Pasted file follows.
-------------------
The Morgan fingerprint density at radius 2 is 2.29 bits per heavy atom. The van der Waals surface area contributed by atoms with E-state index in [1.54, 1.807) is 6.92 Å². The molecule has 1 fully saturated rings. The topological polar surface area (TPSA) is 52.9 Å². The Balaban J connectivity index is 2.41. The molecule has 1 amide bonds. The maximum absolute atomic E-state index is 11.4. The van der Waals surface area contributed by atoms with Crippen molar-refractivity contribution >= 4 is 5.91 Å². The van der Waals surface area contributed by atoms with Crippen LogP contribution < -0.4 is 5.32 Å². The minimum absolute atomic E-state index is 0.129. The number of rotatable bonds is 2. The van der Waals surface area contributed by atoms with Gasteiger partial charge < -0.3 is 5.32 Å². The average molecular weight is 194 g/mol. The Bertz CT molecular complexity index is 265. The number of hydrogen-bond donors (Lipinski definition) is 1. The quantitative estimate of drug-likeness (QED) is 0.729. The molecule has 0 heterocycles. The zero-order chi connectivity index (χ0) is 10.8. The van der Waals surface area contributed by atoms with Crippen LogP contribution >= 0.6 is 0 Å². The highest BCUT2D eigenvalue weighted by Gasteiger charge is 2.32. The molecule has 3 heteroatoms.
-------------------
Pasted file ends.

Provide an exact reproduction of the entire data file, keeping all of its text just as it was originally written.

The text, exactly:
The Morgan fingerprint density at radius 2 is 2.29 bits per heavy atom. The van der Waals surface area contributed by atoms with E-state index in [1.54, 1.807) is 6.92 Å². The molecule has 1 fully saturated rings. The topological polar surface area (TPSA) is 52.9 Å². The Balaban J connectivity index is 2.41. The molecule has 1 amide bonds. The maximum absolute atomic E-state index is 11.4. The van der Waals surface area contributed by atoms with Crippen molar-refractivity contribution >= 4 is 5.91 Å². The van der Waals surface area contributed by atoms with Crippen LogP contribution < -0.4 is 5.32 Å². The minimum absolute atomic E-state index is 0.129. The number of rotatable bonds is 2. The van der Waals surface area contributed by atoms with Gasteiger partial charge < -0.3 is 5.32 Å². The average molecular weight is 194 g/mol. The Bertz CT molecular complexity index is 265. The number of hydrogen-bond donors (Lipinski definition) is 1. The quantitative estimate of drug-likeness (QED) is 0.729. The molecule has 0 heterocycles. The zero-order chi connectivity index (χ0) is 10.8. The van der Waals surface area contributed by atoms with Crippen LogP contribution >= 0.6 is 0 Å². The highest BCUT2D eigenvalue weighted by Gasteiger charge is 2.32. The molecule has 3 heteroatoms.